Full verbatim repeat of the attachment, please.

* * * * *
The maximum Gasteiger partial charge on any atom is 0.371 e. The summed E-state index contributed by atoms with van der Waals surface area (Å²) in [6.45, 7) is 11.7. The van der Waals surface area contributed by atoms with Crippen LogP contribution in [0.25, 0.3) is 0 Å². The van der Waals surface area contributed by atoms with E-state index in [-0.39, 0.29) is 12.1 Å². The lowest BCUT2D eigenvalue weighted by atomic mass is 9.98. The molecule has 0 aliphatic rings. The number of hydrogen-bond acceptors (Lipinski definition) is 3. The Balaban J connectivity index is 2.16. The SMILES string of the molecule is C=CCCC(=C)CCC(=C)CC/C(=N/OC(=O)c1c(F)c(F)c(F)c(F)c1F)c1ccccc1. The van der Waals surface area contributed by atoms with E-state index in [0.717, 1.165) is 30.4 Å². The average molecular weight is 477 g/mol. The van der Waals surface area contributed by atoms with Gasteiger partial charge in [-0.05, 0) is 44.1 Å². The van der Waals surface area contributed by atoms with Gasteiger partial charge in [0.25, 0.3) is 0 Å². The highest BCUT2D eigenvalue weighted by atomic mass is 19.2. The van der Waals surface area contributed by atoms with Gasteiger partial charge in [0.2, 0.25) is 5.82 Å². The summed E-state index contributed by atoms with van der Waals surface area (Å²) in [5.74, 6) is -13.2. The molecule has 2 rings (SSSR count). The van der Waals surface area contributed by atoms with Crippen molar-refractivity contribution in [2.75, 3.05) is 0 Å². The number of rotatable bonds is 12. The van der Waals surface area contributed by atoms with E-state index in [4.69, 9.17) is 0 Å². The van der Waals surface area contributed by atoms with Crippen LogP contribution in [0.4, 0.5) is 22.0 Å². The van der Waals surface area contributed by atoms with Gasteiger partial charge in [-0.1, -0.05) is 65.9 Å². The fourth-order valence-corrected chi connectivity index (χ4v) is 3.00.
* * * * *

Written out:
The maximum Gasteiger partial charge on any atom is 0.371 e. The summed E-state index contributed by atoms with van der Waals surface area (Å²) in [6.45, 7) is 11.7. The van der Waals surface area contributed by atoms with Crippen LogP contribution in [0.25, 0.3) is 0 Å². The van der Waals surface area contributed by atoms with E-state index in [-0.39, 0.29) is 12.1 Å². The lowest BCUT2D eigenvalue weighted by atomic mass is 9.98. The molecule has 0 aliphatic rings. The number of hydrogen-bond acceptors (Lipinski definition) is 3. The Balaban J connectivity index is 2.16. The SMILES string of the molecule is C=CCCC(=C)CCC(=C)CC/C(=N/OC(=O)c1c(F)c(F)c(F)c(F)c1F)c1ccccc1. The van der Waals surface area contributed by atoms with E-state index in [0.717, 1.165) is 30.4 Å². The average molecular weight is 477 g/mol. The van der Waals surface area contributed by atoms with Gasteiger partial charge in [-0.05, 0) is 44.1 Å². The van der Waals surface area contributed by atoms with Gasteiger partial charge in [0.25, 0.3) is 0 Å². The highest BCUT2D eigenvalue weighted by atomic mass is 19.2. The van der Waals surface area contributed by atoms with Gasteiger partial charge in [0.2, 0.25) is 5.82 Å². The summed E-state index contributed by atoms with van der Waals surface area (Å²) in [5.74, 6) is -13.2. The molecule has 2 rings (SSSR count). The van der Waals surface area contributed by atoms with Crippen molar-refractivity contribution in [2.75, 3.05) is 0 Å². The number of rotatable bonds is 12. The van der Waals surface area contributed by atoms with E-state index in [4.69, 9.17) is 0 Å². The van der Waals surface area contributed by atoms with Crippen LogP contribution in [0.4, 0.5) is 22.0 Å². The van der Waals surface area contributed by atoms with Gasteiger partial charge in [-0.1, -0.05) is 65.9 Å². The fourth-order valence-corrected chi connectivity index (χ4v) is 3.00.